By contrast, instead of thinking of safe spaces as a refuge from colonialism, patriarchy, and white supremacy, Ruthie Gilmore suggests that safe space is not an escape from the real, but a place to practice the real we want to bring into being. “Making power” models follow this suggestion in that they do not purport to be free of oppression, only that they are trying to create the world they would like to live in now”

For more on the ally-industrial complex, see Andrea Smith’s The Problem With Privilege

Risk and danger is part of the process of creating places for justice. Safety, in this context, is an idea molded by a particular economic privilege, where assertive confrontation is looked down upon, and everyone from school wins a box of [ally] cookies. Perhaps anti-racist/anti-White Supremacist work should move towards a notion of Just Spaces to dislodge “safety” from its privileged throne. When the oppressed talk about their suffering, that is not safety. They are risking their lives to confront death-dealing structures. If I may wax Cornel West’s use of Adorno, “What is the condition of truth? To allow suffering to speak”
In conclusion to this series, I would like to offer several ways to combat white supremacy where ever it rears its ugly head (many of the suggestions are inspired by and modified versions of Michael Urbina’s 101 Everyday Ways For Men To Be Allies to Women and Louisa Davis’ Redeeming Privilege: How Privileged People Can Work For Justice.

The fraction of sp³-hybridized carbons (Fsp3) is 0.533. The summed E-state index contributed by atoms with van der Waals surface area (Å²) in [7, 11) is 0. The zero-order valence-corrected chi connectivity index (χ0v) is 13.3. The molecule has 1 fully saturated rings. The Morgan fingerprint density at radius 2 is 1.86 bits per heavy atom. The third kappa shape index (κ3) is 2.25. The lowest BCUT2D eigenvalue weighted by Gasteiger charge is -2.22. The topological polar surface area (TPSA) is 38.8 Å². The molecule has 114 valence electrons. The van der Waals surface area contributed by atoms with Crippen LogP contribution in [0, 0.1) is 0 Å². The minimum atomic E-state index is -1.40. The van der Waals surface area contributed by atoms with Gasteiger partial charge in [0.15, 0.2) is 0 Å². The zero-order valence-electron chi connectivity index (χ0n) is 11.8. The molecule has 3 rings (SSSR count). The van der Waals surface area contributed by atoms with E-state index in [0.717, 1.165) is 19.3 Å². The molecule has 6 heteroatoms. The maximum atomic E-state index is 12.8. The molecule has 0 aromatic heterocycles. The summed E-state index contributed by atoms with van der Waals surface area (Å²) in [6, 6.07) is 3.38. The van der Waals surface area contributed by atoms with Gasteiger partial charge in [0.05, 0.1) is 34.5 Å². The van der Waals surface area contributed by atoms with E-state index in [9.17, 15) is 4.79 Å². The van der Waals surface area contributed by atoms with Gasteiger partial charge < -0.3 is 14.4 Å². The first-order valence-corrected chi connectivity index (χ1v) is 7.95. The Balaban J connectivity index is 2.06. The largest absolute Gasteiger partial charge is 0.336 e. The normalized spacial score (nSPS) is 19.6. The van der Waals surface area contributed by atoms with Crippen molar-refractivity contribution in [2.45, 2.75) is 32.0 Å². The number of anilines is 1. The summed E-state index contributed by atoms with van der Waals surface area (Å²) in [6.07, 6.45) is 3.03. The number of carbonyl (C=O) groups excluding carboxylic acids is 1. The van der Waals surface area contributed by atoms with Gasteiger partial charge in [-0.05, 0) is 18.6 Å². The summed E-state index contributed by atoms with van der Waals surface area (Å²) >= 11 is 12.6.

1. Listen
2. Do away with the label of “ally.” The term “ally” in contemporary terms is a product of elitist, progressive academic circles; it’s inaccessible to the person on the ground or who has chosen not to have progressive political commitments. Instead, be a listener. A listener can come from any socio-economic and political background.
3. Listen. Really listen: Do not derail conversations when POC are sharing their perspective. Do not take their criticisms about institutional racisms personally. Do not work to try to immediately relate to POC’s experiences. Some things, you just will never know. The world does not revolve around you and your experiences. Accept that. Deal with it. Learn the power of silence and active listening.